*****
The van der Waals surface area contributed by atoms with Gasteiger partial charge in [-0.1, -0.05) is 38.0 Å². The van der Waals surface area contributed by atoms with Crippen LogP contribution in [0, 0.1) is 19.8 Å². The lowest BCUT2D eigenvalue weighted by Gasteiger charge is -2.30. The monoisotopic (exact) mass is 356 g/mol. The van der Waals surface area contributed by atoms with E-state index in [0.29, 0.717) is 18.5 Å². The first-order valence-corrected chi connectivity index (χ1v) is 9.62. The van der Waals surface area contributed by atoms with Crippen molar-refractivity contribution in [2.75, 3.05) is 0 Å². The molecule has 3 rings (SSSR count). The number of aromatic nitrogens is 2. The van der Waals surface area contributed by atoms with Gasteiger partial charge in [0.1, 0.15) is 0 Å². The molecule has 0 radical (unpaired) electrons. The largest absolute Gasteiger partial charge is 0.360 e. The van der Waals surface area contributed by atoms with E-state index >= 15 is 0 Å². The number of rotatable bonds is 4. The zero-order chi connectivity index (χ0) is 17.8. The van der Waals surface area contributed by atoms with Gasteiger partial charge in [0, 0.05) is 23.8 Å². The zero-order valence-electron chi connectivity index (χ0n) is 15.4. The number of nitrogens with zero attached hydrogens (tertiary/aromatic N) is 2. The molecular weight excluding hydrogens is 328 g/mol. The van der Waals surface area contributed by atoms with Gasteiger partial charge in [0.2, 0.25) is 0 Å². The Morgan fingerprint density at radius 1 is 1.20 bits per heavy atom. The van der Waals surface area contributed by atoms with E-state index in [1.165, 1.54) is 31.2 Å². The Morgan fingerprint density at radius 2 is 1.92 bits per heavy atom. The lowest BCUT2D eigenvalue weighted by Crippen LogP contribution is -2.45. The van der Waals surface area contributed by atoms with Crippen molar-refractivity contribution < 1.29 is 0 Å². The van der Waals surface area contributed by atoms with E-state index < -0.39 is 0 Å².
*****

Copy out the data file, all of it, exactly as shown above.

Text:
The van der Waals surface area contributed by atoms with Gasteiger partial charge in [-0.1, -0.05) is 38.0 Å². The van der Waals surface area contributed by atoms with Crippen LogP contribution in [0, 0.1) is 19.8 Å². The lowest BCUT2D eigenvalue weighted by Gasteiger charge is -2.30. The monoisotopic (exact) mass is 356 g/mol. The van der Waals surface area contributed by atoms with E-state index in [0.29, 0.717) is 18.5 Å². The first-order valence-corrected chi connectivity index (χ1v) is 9.62. The van der Waals surface area contributed by atoms with Crippen molar-refractivity contribution in [2.75, 3.05) is 0 Å². The molecule has 3 rings (SSSR count). The number of aromatic nitrogens is 2. The van der Waals surface area contributed by atoms with Gasteiger partial charge in [0.1, 0.15) is 0 Å². The molecule has 0 radical (unpaired) electrons. The largest absolute Gasteiger partial charge is 0.360 e. The van der Waals surface area contributed by atoms with E-state index >= 15 is 0 Å². The number of rotatable bonds is 4. The zero-order chi connectivity index (χ0) is 17.8. The van der Waals surface area contributed by atoms with Gasteiger partial charge in [0, 0.05) is 23.8 Å². The zero-order valence-electron chi connectivity index (χ0n) is 15.4. The number of nitrogens with zero attached hydrogens (tertiary/aromatic N) is 2. The molecular weight excluding hydrogens is 328 g/mol. The van der Waals surface area contributed by atoms with Gasteiger partial charge in [0.2, 0.25) is 0 Å². The Morgan fingerprint density at radius 1 is 1.20 bits per heavy atom. The van der Waals surface area contributed by atoms with E-state index in [1.165, 1.54) is 31.2 Å². The Morgan fingerprint density at radius 2 is 1.92 bits per heavy atom. The lowest BCUT2D eigenvalue weighted by Crippen LogP contribution is -2.45. The van der Waals surface area contributed by atoms with Crippen molar-refractivity contribution < 1.29 is 0 Å². The van der Waals surface area contributed by atoms with E-state index < -0.39 is 0 Å².